Billy Halfin's archive

There was once a time when most fishermen would use either live or fresh bait. The few folks that would use lures for largemouth black bass hereabouts would use a Hawaiian Wiggle, a Zara Spook or a spoon. Yes, there were a few other lures, but those mentioned were the more popular ones. The saltwater anglers were at least 98 percent live shrimp for speckled trout, mud minnows or finger mullet for flounder, and cut bait or fresh crab for redfish. Certainly offshore anglers preferred squid, cut bait or some other natural bait.

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The blue and channel catfish have been big news around our area and on the big lakes. Whenever the water began to rise following the mega rains, the old whiskered catfish started a feeding frenzy, so to speak.

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I’ll begin with some information that will likely not be a surprise to many hunters, but it could be to the general public. At least it could be a surprise to those that are members of the anti-hunting crowd. These statistics have been compiled by several groups including the Centers for Disease Control and Prevention. The report comes from National Electronic Injury Surveillance System of the Consumer Products Safety Commission and the International Hunters Education Association Hunter Incident Clearinghouse.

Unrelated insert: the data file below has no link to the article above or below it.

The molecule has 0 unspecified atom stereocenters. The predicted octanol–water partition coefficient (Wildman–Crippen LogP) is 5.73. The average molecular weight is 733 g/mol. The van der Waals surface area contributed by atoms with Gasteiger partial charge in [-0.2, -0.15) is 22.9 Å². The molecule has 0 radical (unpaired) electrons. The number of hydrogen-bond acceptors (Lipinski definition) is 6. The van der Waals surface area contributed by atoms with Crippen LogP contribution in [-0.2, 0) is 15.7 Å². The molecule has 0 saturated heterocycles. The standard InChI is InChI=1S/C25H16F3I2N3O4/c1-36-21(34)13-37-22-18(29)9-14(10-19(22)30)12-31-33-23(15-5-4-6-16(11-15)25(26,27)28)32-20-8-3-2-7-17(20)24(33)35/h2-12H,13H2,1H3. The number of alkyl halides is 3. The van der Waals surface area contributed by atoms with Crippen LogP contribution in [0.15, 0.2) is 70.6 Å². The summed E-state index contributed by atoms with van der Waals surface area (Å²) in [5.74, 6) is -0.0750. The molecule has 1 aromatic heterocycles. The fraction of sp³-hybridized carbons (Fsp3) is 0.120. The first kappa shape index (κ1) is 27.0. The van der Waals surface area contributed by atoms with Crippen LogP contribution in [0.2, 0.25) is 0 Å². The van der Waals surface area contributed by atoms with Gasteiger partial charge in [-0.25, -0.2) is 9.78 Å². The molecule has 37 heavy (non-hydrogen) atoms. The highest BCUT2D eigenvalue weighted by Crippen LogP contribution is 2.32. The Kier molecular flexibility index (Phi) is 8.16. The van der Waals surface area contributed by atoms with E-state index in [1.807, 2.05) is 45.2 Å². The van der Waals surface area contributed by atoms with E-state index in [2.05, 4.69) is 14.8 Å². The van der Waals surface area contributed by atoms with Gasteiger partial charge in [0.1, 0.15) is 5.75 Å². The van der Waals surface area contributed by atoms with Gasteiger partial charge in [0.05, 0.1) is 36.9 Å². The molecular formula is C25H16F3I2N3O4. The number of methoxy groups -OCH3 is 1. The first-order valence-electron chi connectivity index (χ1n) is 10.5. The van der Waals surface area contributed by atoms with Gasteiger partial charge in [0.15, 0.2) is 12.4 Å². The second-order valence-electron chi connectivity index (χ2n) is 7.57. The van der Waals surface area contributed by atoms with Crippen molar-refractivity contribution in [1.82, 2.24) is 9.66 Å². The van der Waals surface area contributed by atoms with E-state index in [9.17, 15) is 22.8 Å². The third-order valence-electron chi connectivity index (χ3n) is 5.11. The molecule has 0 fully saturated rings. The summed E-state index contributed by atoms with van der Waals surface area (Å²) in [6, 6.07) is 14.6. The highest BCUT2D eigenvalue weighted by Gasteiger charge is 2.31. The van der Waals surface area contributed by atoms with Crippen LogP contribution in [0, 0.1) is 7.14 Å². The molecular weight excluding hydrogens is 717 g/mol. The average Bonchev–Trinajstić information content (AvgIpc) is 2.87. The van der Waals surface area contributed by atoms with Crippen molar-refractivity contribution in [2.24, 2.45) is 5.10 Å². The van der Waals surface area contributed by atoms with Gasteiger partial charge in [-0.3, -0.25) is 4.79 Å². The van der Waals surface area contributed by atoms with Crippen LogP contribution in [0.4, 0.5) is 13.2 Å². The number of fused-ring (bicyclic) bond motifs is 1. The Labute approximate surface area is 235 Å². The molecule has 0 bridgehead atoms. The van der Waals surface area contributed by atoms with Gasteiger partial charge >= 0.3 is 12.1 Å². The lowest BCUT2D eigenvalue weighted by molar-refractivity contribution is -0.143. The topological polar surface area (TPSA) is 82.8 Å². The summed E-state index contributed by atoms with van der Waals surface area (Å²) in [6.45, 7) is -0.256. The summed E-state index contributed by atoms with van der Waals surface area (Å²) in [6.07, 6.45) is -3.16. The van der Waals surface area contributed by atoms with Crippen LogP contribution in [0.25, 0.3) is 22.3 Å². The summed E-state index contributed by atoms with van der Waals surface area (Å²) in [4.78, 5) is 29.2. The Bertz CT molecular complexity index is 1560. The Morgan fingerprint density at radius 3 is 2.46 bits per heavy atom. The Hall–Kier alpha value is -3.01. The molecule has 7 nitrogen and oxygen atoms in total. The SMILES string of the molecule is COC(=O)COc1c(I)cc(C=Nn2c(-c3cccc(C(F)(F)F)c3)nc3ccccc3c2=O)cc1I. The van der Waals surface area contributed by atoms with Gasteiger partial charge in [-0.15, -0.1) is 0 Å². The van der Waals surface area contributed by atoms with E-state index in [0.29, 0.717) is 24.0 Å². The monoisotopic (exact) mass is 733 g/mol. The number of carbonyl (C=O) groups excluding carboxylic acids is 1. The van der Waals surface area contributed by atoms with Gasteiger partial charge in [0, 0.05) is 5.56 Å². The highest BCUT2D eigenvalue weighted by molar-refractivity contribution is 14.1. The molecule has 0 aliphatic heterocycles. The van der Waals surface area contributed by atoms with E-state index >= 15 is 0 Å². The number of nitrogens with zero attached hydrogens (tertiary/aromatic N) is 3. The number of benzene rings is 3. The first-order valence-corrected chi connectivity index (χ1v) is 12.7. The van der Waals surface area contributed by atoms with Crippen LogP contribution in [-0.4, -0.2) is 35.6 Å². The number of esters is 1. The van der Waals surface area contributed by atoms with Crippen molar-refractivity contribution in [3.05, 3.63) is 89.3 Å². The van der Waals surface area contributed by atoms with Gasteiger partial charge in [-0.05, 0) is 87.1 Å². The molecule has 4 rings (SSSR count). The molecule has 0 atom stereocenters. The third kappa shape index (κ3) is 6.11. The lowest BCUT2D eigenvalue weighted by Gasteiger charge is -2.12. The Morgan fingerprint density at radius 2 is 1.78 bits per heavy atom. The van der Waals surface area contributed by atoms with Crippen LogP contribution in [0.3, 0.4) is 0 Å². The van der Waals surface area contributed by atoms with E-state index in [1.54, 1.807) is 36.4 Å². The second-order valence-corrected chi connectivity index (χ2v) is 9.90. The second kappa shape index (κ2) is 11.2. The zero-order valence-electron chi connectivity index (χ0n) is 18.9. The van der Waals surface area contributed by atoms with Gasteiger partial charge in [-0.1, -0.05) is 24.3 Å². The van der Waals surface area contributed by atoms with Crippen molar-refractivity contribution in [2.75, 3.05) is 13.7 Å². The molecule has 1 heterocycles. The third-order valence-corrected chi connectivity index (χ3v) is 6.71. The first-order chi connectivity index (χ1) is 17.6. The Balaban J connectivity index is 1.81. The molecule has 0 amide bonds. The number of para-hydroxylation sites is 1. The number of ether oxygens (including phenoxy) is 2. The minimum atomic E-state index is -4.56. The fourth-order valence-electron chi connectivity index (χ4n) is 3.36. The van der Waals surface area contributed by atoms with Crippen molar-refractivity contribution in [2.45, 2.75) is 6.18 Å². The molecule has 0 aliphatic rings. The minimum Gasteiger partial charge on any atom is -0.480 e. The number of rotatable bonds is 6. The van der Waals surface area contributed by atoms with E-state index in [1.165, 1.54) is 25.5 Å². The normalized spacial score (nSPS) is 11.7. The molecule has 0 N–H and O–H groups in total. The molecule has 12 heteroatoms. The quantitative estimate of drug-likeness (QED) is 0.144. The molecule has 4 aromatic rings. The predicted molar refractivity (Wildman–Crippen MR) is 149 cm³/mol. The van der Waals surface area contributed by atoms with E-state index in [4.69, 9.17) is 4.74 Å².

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Over the past several months, there has been little written about the pursuit of largemouth bass. With all three of the big lakes being extremely low on water there was a constant danger to boaters. Now that the levels have begun to rise and with the springtime and warm weather, the scenario has begun to change. Bassing will continue to get more attention for the next few months.

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As most saltwater anglers already know, there is an annual flounder run that occurs usually in October and early November. What gets much less attention is the spring flounder run that is beginning about now. For a reason that is unknown to me, the springtime fish are not as large on the average as are the fall fish. I know that they do not shrink during the wintertime lull.

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